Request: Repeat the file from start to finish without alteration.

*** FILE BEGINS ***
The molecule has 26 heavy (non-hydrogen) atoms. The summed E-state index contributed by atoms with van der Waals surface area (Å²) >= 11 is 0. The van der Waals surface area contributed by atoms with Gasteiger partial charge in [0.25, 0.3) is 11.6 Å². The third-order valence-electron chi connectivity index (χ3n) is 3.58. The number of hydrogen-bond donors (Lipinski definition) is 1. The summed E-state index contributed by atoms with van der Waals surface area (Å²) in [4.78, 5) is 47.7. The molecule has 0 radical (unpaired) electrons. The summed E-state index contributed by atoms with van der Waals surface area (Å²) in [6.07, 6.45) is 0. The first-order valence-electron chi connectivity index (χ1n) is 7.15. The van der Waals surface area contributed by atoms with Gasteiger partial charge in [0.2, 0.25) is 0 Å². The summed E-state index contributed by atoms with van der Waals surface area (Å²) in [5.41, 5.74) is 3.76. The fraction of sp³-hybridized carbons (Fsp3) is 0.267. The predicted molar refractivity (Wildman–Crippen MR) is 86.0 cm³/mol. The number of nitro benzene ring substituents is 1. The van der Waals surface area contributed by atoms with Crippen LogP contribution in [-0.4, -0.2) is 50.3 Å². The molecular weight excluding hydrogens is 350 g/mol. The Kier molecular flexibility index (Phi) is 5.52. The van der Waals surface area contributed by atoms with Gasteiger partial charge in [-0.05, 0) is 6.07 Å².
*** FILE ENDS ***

The molecule has 26 heavy (non-hydrogen) atoms. The summed E-state index contributed by atoms with van der Waals surface area (Å²) >= 11 is 0. The van der Waals surface area contributed by atoms with Gasteiger partial charge in [0.25, 0.3) is 11.6 Å². The third-order valence-electron chi connectivity index (χ3n) is 3.58. The number of hydrogen-bond donors (Lipinski definition) is 1. The summed E-state index contributed by atoms with van der Waals surface area (Å²) in [4.78, 5) is 47.7. The molecule has 0 radical (unpaired) electrons. The summed E-state index contributed by atoms with van der Waals surface area (Å²) in [6.07, 6.45) is 0. The first-order valence-electron chi connectivity index (χ1n) is 7.15. The van der Waals surface area contributed by atoms with Gasteiger partial charge in [0.2, 0.25) is 0 Å². The summed E-state index contributed by atoms with van der Waals surface area (Å²) in [5.41, 5.74) is 3.76. The fraction of sp³-hybridized carbons (Fsp3) is 0.267. The predicted molar refractivity (Wildman–Crippen MR) is 86.0 cm³/mol. The number of nitro benzene ring substituents is 1. The van der Waals surface area contributed by atoms with Crippen LogP contribution in [-0.4, -0.2) is 50.3 Å². The molecular weight excluding hydrogens is 350 g/mol. The Kier molecular flexibility index (Phi) is 5.52. The van der Waals surface area contributed by atoms with Gasteiger partial charge in [-0.05, 0) is 6.07 Å².